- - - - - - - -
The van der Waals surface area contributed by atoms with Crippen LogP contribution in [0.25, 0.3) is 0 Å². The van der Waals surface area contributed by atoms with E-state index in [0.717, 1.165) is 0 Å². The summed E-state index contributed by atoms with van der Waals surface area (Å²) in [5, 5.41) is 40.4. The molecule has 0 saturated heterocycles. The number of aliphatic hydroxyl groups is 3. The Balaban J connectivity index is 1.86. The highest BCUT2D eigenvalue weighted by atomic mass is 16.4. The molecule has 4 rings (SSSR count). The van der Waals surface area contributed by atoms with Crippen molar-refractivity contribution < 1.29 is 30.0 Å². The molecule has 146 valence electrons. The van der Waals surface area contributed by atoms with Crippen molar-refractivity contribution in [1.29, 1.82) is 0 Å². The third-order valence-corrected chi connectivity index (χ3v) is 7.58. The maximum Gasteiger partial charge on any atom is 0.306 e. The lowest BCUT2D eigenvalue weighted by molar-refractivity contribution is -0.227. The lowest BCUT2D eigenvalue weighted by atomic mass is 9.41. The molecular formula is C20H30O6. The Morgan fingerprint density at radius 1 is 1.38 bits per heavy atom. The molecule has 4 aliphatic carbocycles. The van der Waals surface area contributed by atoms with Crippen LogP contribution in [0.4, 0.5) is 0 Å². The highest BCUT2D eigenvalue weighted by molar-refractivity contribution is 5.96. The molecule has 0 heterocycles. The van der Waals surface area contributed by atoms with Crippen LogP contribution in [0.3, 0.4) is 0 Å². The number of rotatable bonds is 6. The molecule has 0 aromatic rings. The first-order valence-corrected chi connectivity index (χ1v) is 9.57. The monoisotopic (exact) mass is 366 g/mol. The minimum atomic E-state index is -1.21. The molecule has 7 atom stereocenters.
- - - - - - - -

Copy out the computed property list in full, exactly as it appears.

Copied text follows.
The van der Waals surface area contributed by atoms with Crippen LogP contribution in [0.25, 0.3) is 0 Å². The van der Waals surface area contributed by atoms with E-state index in [0.717, 1.165) is 0 Å². The summed E-state index contributed by atoms with van der Waals surface area (Å²) in [5, 5.41) is 40.4. The molecule has 0 saturated heterocycles. The number of aliphatic hydroxyl groups is 3. The Balaban J connectivity index is 1.86. The highest BCUT2D eigenvalue weighted by atomic mass is 16.4. The molecule has 4 rings (SSSR count). The van der Waals surface area contributed by atoms with Crippen molar-refractivity contribution < 1.29 is 30.0 Å². The molecule has 146 valence electrons. The van der Waals surface area contributed by atoms with Crippen molar-refractivity contribution in [1.29, 1.82) is 0 Å². The third-order valence-corrected chi connectivity index (χ3v) is 7.58. The maximum Gasteiger partial charge on any atom is 0.306 e. The lowest BCUT2D eigenvalue weighted by molar-refractivity contribution is -0.227. The lowest BCUT2D eigenvalue weighted by atomic mass is 9.41. The molecular formula is C20H30O6. The Morgan fingerprint density at radius 1 is 1.38 bits per heavy atom. The molecule has 4 aliphatic carbocycles. The van der Waals surface area contributed by atoms with Crippen LogP contribution in [0.4, 0.5) is 0 Å². The highest BCUT2D eigenvalue weighted by molar-refractivity contribution is 5.96. The molecule has 0 heterocycles. The van der Waals surface area contributed by atoms with Crippen LogP contribution in [0.3, 0.4) is 0 Å². The number of rotatable bonds is 6. The molecule has 0 aromatic rings. The first-order valence-corrected chi connectivity index (χ1v) is 9.57. The monoisotopic (exact) mass is 366 g/mol. The minimum atomic E-state index is -1.21. The molecule has 7 atom stereocenters.